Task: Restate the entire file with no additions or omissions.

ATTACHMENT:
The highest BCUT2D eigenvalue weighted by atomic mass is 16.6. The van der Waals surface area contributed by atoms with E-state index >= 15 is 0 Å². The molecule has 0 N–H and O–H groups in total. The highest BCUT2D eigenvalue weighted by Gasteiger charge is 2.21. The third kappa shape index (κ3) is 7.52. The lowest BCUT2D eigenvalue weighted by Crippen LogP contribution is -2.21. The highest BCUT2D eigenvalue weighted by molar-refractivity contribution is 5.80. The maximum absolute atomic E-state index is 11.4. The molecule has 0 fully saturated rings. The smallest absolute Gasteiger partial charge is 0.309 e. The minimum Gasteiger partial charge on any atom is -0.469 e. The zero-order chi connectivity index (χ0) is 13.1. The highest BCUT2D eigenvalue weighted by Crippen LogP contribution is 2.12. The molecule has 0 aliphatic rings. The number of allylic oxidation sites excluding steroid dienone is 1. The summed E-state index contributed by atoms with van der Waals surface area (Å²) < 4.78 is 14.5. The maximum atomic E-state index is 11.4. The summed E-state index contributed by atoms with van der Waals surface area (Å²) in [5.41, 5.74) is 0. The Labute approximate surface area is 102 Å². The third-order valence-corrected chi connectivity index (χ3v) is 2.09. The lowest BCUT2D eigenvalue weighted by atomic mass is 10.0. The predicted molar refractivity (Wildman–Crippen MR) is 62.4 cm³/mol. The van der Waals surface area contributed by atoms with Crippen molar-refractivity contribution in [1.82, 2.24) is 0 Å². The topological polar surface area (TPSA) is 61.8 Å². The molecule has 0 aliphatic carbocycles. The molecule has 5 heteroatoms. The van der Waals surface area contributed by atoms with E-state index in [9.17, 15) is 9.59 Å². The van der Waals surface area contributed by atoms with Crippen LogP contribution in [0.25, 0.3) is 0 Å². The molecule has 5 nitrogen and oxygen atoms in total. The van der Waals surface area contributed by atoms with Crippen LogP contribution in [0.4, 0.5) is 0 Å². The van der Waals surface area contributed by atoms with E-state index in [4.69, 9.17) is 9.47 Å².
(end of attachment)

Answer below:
The highest BCUT2D eigenvalue weighted by atomic mass is 16.6. The van der Waals surface area contributed by atoms with E-state index >= 15 is 0 Å². The molecule has 0 N–H and O–H groups in total. The highest BCUT2D eigenvalue weighted by Gasteiger charge is 2.21. The third kappa shape index (κ3) is 7.52. The lowest BCUT2D eigenvalue weighted by Crippen LogP contribution is -2.21. The highest BCUT2D eigenvalue weighted by molar-refractivity contribution is 5.80. The maximum absolute atomic E-state index is 11.4. The molecule has 0 fully saturated rings. The smallest absolute Gasteiger partial charge is 0.309 e. The minimum Gasteiger partial charge on any atom is -0.469 e. The zero-order chi connectivity index (χ0) is 13.1. The highest BCUT2D eigenvalue weighted by Crippen LogP contribution is 2.12. The molecule has 0 aliphatic rings. The number of allylic oxidation sites excluding steroid dienone is 1. The summed E-state index contributed by atoms with van der Waals surface area (Å²) < 4.78 is 14.5. The maximum atomic E-state index is 11.4. The summed E-state index contributed by atoms with van der Waals surface area (Å²) in [5.41, 5.74) is 0. The Labute approximate surface area is 102 Å². The third-order valence-corrected chi connectivity index (χ3v) is 2.09. The lowest BCUT2D eigenvalue weighted by atomic mass is 10.0. The predicted molar refractivity (Wildman–Crippen MR) is 62.4 cm³/mol. The van der Waals surface area contributed by atoms with Crippen molar-refractivity contribution in [1.82, 2.24) is 0 Å². The topological polar surface area (TPSA) is 61.8 Å². The molecule has 0 aliphatic carbocycles. The molecule has 5 heteroatoms. The van der Waals surface area contributed by atoms with E-state index in [9.17, 15) is 9.59 Å². The van der Waals surface area contributed by atoms with Crippen LogP contribution in [0.25, 0.3) is 0 Å². The molecule has 5 nitrogen and oxygen atoms in total. The van der Waals surface area contributed by atoms with Crippen LogP contribution in [0.4, 0.5) is 0 Å². The van der Waals surface area contributed by atoms with E-state index in [4.69, 9.17) is 9.47 Å².